More Reading on Baptist Distinctives…

May 18, 2007


One of my heroes in the faith, T. T. Shields (1873-1955), preached a message at Jarvis Street Baptist Church (the church he pastored from 1910-1955) on January 22, 1928 which I think still has value for us today.

It is reproduced in The Gospel Witness and can be found here. I suggest we all read it and reflect on what makes a Baptist a Baptist.

Baptist Distinctives – Two Offices of the Church (Pastor and Deacon)

March 14, 2007

The first leader in the church is the pastor. He has a number of responsibilities in the local church. First, we need to explain that there is no distinction between elders, bishops, or pastors. We will look at their qualifications and responsibilities as well in the church.


First, in a number of religious groups there is the idea that not only are there pastors and deacons but there are bishops as well. The Roman Catholic and Anglican system especially argues for that distinction. Not only is there a “shepherd” of each church there is a “shepherd” of “shepherds” that looks out for them. The problem is that in the Scriptures, all three terms are used interchangeably as pastor, elder, and bishops. In particular, Titus 1:5–8 has Paul explaining that elder and bishop are used interchangeably (in v. 7 bishop is translated as overseer). Second, even more clear in Acts 20:17–28 Paul calls the elders of the churches in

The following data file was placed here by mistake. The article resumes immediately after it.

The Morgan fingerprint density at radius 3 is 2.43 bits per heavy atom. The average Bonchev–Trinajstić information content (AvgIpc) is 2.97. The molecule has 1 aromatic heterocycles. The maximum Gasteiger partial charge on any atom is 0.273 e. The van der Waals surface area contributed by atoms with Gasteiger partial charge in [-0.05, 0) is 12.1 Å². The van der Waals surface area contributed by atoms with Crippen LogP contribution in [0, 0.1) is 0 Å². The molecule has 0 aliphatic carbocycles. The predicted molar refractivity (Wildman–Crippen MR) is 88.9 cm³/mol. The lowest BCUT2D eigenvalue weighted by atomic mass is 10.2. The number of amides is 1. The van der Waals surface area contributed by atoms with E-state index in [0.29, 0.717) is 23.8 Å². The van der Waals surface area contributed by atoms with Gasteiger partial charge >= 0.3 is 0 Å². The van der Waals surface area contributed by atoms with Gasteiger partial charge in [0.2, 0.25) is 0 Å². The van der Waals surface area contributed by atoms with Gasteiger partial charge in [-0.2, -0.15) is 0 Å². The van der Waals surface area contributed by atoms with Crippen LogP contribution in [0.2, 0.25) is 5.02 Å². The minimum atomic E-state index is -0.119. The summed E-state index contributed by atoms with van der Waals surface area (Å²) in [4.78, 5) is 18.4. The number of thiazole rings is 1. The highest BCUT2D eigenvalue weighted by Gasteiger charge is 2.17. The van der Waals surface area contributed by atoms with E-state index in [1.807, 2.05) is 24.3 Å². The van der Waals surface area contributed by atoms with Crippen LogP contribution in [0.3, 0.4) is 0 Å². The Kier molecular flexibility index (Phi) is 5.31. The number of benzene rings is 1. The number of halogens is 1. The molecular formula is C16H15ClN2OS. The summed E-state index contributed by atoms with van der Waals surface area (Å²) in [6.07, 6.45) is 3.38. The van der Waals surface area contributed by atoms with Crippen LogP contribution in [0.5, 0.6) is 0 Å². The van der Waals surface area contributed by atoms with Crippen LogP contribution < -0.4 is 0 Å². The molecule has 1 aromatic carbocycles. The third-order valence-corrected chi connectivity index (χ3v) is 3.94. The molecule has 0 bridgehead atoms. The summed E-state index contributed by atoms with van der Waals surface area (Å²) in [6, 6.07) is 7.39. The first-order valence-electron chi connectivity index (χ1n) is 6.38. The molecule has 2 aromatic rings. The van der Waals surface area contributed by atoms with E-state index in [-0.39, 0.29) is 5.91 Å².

Ephesus and later on in v. 28 calls them both bishops (overseers) and shepherds. These three individuals are all the same.


Some churches argue that there are two groups of elders in the church. They will say there are both teaching and ruling elders. The verse they turn to is 1 Timothy 5:17. In some translations it seems that Paul makes a distinction between those who rule well and those whose job it is to preach and teach, there should be both ruling and teaching elders. This is a poor translation. The NASB translates it correctly as, “The elders who rule well are to be considered worthy of double honor, especially those who work hard at preaching and teaching.” Paul’s focus is that pastors who are doing a good job at ruling their church, and especially if they are working hard at preaching and teaching are worthy of double honour. Paul is not advocating some kind of second type of pastor who does not teach. The idea in the New Testament of a pastor always combines the idea of teacher.